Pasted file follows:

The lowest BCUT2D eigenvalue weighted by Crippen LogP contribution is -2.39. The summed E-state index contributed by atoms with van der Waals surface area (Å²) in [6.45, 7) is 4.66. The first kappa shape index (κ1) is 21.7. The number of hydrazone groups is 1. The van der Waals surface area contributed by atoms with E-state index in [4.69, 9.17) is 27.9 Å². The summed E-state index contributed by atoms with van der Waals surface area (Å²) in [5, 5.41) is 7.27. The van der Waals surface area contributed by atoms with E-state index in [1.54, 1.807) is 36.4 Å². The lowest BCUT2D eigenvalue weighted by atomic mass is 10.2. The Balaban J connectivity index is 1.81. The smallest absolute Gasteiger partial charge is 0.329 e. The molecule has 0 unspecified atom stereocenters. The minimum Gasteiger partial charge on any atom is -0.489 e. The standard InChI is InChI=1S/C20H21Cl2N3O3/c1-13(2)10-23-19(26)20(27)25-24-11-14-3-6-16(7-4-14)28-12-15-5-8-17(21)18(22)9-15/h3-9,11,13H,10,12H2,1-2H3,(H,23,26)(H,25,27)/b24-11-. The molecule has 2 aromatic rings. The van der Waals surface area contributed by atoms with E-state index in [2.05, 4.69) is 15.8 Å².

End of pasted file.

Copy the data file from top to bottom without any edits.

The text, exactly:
The lowest BCUT2D eigenvalue weighted by Crippen LogP contribution is -2.39. The summed E-state index contributed by atoms with van der Waals surface area (Å²) in [6.45, 7) is 4.66. The first kappa shape index (κ1) is 21.7. The number of hydrazone groups is 1. The van der Waals surface area contributed by atoms with E-state index in [4.69, 9.17) is 27.9 Å². The summed E-state index contributed by atoms with van der Waals surface area (Å²) in [5, 5.41) is 7.27. The van der Waals surface area contributed by atoms with E-state index in [1.54, 1.807) is 36.4 Å². The lowest BCUT2D eigenvalue weighted by atomic mass is 10.2. The Balaban J connectivity index is 1.81. The smallest absolute Gasteiger partial charge is 0.329 e. The molecule has 0 unspecified atom stereocenters. The minimum Gasteiger partial charge on any atom is -0.489 e. The standard InChI is InChI=1S/C20H21Cl2N3O3/c1-13(2)10-23-19(26)20(27)25-24-11-14-3-6-16(7-4-14)28-12-15-5-8-17(21)18(22)9-15/h3-9,11,13H,10,12H2,1-2H3,(H,23,26)(H,25,27)/b24-11-. The molecule has 2 aromatic rings. The van der Waals surface area contributed by atoms with E-state index in [2.05, 4.69) is 15.8 Å².